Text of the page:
BAT is a user-led, user-sensitive registered charity, based in Bristol. Several ex-benzodiazepine users, and carers of users, are on BAT’s management committee.
To lessen the harm caused by benzodiazepine and z drug tranquillisers and sleeping pills
To help those who are addicted to benzodiazepines, tranquillisers and sleeping pills, and drugs with similar effects, and who wish to withdraw from them, to do so as comfortably as possible, and to help them to make the changes necessary in life after withdrawal.
To educate and inform all those who may come across the problem of Benzodiazepine addiction, either personally or professionally, towards and understanding of the difficulties caused by the drugs actions and the compounding of these difficulties in withdrawal.
To influence services in their prescribing, managing and supporting of clients who take/want to withdraw from Benzodiazepines and similar drugs.
Provide direct services: to users and carers: through support groups, drop-ins (both bz-specific and partnership generic), home visits, telephone helpline, dual diagnosis, website question and answer facility and specialist support for other agencies/ workers.
Educate and inform:
through partnership working, training (including post-graduate accredited training), policy development, profile-raising of the issues through media, presentations, website, drug and alcohol and mental health conference planning and input, keynote speaking at conferences (mental health/drug and alcohol).
We aim, through education and training, to reduce prescribing by raising awareness.
BAT is the only organisation of its kind that works with clients who take benzodiazepines etc, both on prescription and those who take the drugs illicitly. It’s also the only agency that offers specific training and support to organisations/workers, whose clients/patients experience the problems of benzodiazepine use and withdrawal.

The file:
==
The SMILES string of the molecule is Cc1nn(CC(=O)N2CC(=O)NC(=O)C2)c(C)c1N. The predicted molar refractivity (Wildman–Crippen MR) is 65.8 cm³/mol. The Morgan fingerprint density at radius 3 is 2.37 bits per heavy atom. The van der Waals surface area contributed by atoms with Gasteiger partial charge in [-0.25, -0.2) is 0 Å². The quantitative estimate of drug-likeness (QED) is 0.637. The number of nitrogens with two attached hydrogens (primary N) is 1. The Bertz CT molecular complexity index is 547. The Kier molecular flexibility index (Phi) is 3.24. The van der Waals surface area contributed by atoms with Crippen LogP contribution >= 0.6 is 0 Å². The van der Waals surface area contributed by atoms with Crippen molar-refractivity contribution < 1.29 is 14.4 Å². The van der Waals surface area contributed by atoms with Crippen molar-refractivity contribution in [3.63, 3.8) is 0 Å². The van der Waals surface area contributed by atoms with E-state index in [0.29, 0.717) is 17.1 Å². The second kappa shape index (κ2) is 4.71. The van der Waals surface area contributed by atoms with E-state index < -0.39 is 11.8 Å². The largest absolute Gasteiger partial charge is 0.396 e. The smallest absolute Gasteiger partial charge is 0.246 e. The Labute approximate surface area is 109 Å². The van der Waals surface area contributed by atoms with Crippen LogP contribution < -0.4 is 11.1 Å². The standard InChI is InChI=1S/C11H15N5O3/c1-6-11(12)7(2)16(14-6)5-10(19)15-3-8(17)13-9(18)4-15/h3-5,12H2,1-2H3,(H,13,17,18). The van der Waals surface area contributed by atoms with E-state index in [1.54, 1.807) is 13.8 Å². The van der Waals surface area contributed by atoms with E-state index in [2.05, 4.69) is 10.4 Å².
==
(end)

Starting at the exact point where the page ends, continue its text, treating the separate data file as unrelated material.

Many national and local organisations signpost people to BAT for specialist tranquilliser help. These include NHS Direct, National Drugs Helpline, Mind, Sane, and The Samaritans.
Battle Against Tranquillisers began as a self-help unfunded group in 1985. The need for such a group quickly became apparent. Bristol Drug Project contacted us within a few weeks of opening, to offer the use of a room because that so many people who contacted the Project were also taking benzodiazepines.
In 1991 BAT won the Association of British Insurers Regional Gold Medal for Medical Services to the Community.
In 1994 a local GP contacted BAT to hold a series of consultations with patients who had been taking benzodiazepines long-term. This was because she had noticed that older patients who fell and fractured bones, seemed almost always to be taking these drugs.
The following year (1995) BAT was placed on a firmer foundation and started to be funded from a number of sources. It is now a registered charity and company limited by guarantee. Jean Corston, a local Member of Parliament, is patron.